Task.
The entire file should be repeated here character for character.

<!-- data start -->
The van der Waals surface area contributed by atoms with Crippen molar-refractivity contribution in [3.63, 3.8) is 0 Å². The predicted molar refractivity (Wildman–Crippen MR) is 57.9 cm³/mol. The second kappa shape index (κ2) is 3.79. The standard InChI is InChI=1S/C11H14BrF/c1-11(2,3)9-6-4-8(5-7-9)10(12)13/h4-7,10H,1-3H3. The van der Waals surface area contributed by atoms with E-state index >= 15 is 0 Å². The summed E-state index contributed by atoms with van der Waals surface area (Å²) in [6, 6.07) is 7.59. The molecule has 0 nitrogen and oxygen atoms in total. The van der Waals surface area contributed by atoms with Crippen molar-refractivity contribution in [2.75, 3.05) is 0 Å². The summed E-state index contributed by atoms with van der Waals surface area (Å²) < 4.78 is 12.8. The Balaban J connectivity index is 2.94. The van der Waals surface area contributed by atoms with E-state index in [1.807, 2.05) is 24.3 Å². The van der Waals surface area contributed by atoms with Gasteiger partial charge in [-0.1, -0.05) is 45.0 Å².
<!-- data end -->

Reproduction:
The van der Waals surface area contributed by atoms with Crippen molar-refractivity contribution in [3.63, 3.8) is 0 Å². The predicted molar refractivity (Wildman–Crippen MR) is 57.9 cm³/mol. The second kappa shape index (κ2) is 3.79. The standard InChI is InChI=1S/C11H14BrF/c1-11(2,3)9-6-4-8(5-7-9)10(12)13/h4-7,10H,1-3H3. The van der Waals surface area contributed by atoms with E-state index >= 15 is 0 Å². The summed E-state index contributed by atoms with van der Waals surface area (Å²) in [6, 6.07) is 7.59. The molecule has 0 nitrogen and oxygen atoms in total. The van der Waals surface area contributed by atoms with Crippen molar-refractivity contribution in [2.75, 3.05) is 0 Å². The summed E-state index contributed by atoms with van der Waals surface area (Å²) < 4.78 is 12.8. The Balaban J connectivity index is 2.94. The van der Waals surface area contributed by atoms with E-state index in [1.807, 2.05) is 24.3 Å². The van der Waals surface area contributed by atoms with Gasteiger partial charge in [-0.1, -0.05) is 45.0 Å².